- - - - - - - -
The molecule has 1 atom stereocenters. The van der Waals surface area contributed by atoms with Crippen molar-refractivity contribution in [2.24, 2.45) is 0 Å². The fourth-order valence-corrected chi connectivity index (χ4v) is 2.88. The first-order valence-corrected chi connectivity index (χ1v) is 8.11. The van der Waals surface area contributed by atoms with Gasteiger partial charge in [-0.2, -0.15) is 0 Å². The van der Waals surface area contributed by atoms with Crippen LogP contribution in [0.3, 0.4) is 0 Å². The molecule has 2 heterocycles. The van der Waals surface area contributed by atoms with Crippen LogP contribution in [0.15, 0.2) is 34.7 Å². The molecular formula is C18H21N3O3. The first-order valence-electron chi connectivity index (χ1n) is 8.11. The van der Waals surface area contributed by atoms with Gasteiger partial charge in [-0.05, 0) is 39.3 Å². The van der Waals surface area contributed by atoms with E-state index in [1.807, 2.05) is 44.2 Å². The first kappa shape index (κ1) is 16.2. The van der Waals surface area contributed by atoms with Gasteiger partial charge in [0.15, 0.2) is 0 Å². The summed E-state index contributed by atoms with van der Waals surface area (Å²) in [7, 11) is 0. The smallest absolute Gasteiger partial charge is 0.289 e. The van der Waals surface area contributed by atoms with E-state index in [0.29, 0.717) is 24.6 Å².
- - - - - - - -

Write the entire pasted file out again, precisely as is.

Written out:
The molecule has 1 atom stereocenters. The van der Waals surface area contributed by atoms with Crippen molar-refractivity contribution in [2.24, 2.45) is 0 Å². The fourth-order valence-corrected chi connectivity index (χ4v) is 2.88. The first-order valence-corrected chi connectivity index (χ1v) is 8.11. The van der Waals surface area contributed by atoms with Gasteiger partial charge in [-0.2, -0.15) is 0 Å². The van der Waals surface area contributed by atoms with Crippen LogP contribution in [0.3, 0.4) is 0 Å². The molecule has 2 heterocycles. The van der Waals surface area contributed by atoms with Crippen LogP contribution in [0.15, 0.2) is 34.7 Å². The molecular formula is C18H21N3O3. The first-order valence-electron chi connectivity index (χ1n) is 8.11. The van der Waals surface area contributed by atoms with Gasteiger partial charge in [-0.05, 0) is 39.3 Å². The van der Waals surface area contributed by atoms with E-state index in [1.807, 2.05) is 44.2 Å². The first kappa shape index (κ1) is 16.2. The van der Waals surface area contributed by atoms with Gasteiger partial charge in [0.15, 0.2) is 0 Å². The summed E-state index contributed by atoms with van der Waals surface area (Å²) in [7, 11) is 0. The smallest absolute Gasteiger partial charge is 0.289 e. The van der Waals surface area contributed by atoms with E-state index in [0.29, 0.717) is 24.6 Å².